So, going strictly with the way Mackanin has handled his first base platoon, Joseph, who, like Howard, can only play first base, would be in line to start in three of his first five games with the Phillies.
But what about after that? Doesn’t he warrant a longer look as a 24-year-old with his best tool (hitting) fitting quite nicely on a team that’s struggled to score more than two or three runs a night?
“Much like any player, his performance up here will dictate how often he plays, how long he stays, things like that,” general manager Matt Klentak said. “As I’ve said all along, Pete is responsible for making out the lineup and it’s no secret, we’re looking for an offensive jolt. And if Tommy can provide that, he’ll work his way into the lineup.”
Perhaps we’re burying the more important question here, the flip side of the will-Tommy-Joseph-actually-play dilemma.
Is it time to dump the platoon and begin to transition Howard to a secondary bench role, not unlike the team did last year with Carlos Ruiz, no matter what side of the plate he hits from?
Howard entered Friday hitting .243 with eight home runs in 34 games.
Among 25 qualifying major league first baseman, Howard’s .665 OPS ranks 23rd. Howard has also struck out in 37 of his 115 plate appearances, which is just under once in every three times he steps to the plate.
“Well he's always struck out a lot but he's also hit for a higher average (in the past),” Mackanin said. “Of course, I'd like to see him swing the bat better and get more hits and drive in more runs. It is what it is. As far as how I'd evaluate it: it is what it is. I'm seeing the same thing you're seeing and I'm hoping he can get going.”
The only argument that could be made for Howard (and bear with me here, this is more of a devil’s advocate thing) is that he has hit eight home runs (only three big league first baseman have hit more). And those home runs have helped the Phillies win games.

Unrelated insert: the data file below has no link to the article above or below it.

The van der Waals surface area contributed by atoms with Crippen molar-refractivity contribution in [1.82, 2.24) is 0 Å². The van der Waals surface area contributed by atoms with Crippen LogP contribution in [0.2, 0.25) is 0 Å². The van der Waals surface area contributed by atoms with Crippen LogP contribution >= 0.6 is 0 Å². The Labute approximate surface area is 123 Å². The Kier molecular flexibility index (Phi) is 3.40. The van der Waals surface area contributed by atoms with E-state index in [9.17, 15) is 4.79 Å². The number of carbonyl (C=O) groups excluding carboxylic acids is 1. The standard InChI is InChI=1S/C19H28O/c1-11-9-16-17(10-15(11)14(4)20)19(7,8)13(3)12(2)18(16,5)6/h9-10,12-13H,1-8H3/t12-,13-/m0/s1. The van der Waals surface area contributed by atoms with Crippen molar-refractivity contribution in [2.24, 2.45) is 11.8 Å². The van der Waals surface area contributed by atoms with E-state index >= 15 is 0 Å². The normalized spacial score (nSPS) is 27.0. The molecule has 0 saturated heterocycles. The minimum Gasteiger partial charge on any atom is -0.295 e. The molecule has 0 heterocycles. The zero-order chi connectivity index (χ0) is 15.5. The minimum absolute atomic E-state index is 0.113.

The Phillies have had 15 of their first 35 games decided by one run and they entered Friday with the second lowest runs-per-game in baseball. So, home runs are obviously helpful.
“We don't have a lot of power and he provides some of that power and he's won a couple games for us with a home run,” Mackanin said. “Nevertheless, that possibility is there so if he can just get it going, be more consistent then he can help us win more games. That's what I'm hoping for. … The fact that we don't have a lot of power, he's one guy that can provide it but he needs to be more consistent. And he knows that.”
But perhaps Joseph, who hit six home runs in 27 games in Triple-A this season, can also provide the same long ball threat. And while Ruf was two months from his 30th birthday, Joseph is five years younger than the guy he just replaced, and 12 years younger than Howard.
If the Phillies truly are rebuilding and evaluating their young talent, Ruf should have played more than he did in the season’s first six weeks, even if the best-case result was that he turned into a trade chip come July. Joseph, on the other hand, should absolutely play more than Howard in the next six weeks (and beyond) since he stands a good chance of being the team’s regular first baseman in 2017 if he continues to hit as he did in Allentown.